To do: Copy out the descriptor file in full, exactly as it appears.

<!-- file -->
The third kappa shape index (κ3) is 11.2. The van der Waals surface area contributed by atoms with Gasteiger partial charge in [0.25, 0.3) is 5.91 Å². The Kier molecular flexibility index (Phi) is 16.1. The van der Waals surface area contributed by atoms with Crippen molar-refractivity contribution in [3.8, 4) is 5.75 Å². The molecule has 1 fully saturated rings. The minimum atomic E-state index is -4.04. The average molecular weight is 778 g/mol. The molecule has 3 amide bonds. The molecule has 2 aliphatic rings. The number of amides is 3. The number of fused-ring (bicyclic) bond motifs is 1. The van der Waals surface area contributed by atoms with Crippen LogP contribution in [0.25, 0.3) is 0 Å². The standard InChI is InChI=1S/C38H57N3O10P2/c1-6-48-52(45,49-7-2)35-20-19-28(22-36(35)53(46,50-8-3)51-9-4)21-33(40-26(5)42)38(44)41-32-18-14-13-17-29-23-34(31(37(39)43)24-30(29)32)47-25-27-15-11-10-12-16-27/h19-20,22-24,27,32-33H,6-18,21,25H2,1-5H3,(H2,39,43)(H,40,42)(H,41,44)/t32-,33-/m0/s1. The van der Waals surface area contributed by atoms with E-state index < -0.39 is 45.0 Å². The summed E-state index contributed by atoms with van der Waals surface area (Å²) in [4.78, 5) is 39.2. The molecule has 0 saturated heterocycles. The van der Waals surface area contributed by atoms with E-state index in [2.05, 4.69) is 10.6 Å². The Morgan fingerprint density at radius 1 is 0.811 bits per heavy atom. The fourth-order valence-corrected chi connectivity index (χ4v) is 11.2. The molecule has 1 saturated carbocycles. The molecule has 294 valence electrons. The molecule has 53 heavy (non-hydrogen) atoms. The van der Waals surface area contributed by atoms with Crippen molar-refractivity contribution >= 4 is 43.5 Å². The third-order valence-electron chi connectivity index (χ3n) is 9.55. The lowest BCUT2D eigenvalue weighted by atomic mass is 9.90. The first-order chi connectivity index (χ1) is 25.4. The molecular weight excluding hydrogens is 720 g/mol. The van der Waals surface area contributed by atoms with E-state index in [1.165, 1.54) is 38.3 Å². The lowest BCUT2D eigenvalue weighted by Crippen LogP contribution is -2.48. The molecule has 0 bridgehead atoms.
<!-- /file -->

The third kappa shape index (κ3) is 11.2. The van der Waals surface area contributed by atoms with Gasteiger partial charge in [0.25, 0.3) is 5.91 Å². The Kier molecular flexibility index (Phi) is 16.1. The van der Waals surface area contributed by atoms with Crippen molar-refractivity contribution in [3.8, 4) is 5.75 Å². The molecule has 1 fully saturated rings. The minimum atomic E-state index is -4.04. The average molecular weight is 778 g/mol. The molecule has 3 amide bonds. The molecule has 2 aliphatic rings. The number of amides is 3. The number of fused-ring (bicyclic) bond motifs is 1. The van der Waals surface area contributed by atoms with Crippen LogP contribution in [0.25, 0.3) is 0 Å². The standard InChI is InChI=1S/C38H57N3O10P2/c1-6-48-52(45,49-7-2)35-20-19-28(22-36(35)53(46,50-8-3)51-9-4)21-33(40-26(5)42)38(44)41-32-18-14-13-17-29-23-34(31(37(39)43)24-30(29)32)47-25-27-15-11-10-12-16-27/h19-20,22-24,27,32-33H,6-18,21,25H2,1-5H3,(H2,39,43)(H,40,42)(H,41,44)/t32-,33-/m0/s1. The van der Waals surface area contributed by atoms with E-state index < -0.39 is 45.0 Å². The summed E-state index contributed by atoms with van der Waals surface area (Å²) in [4.78, 5) is 39.2. The molecule has 0 saturated heterocycles. The van der Waals surface area contributed by atoms with E-state index in [2.05, 4.69) is 10.6 Å². The Morgan fingerprint density at radius 1 is 0.811 bits per heavy atom. The fourth-order valence-corrected chi connectivity index (χ4v) is 11.2. The molecule has 1 saturated carbocycles. The molecule has 294 valence electrons. The molecule has 53 heavy (non-hydrogen) atoms. The van der Waals surface area contributed by atoms with Crippen molar-refractivity contribution >= 4 is 43.5 Å². The third-order valence-electron chi connectivity index (χ3n) is 9.55. The lowest BCUT2D eigenvalue weighted by atomic mass is 9.90. The first-order chi connectivity index (χ1) is 25.4. The molecular weight excluding hydrogens is 720 g/mol. The van der Waals surface area contributed by atoms with E-state index in [1.165, 1.54) is 38.3 Å². The lowest BCUT2D eigenvalue weighted by Crippen LogP contribution is -2.48. The molecule has 0 bridgehead atoms.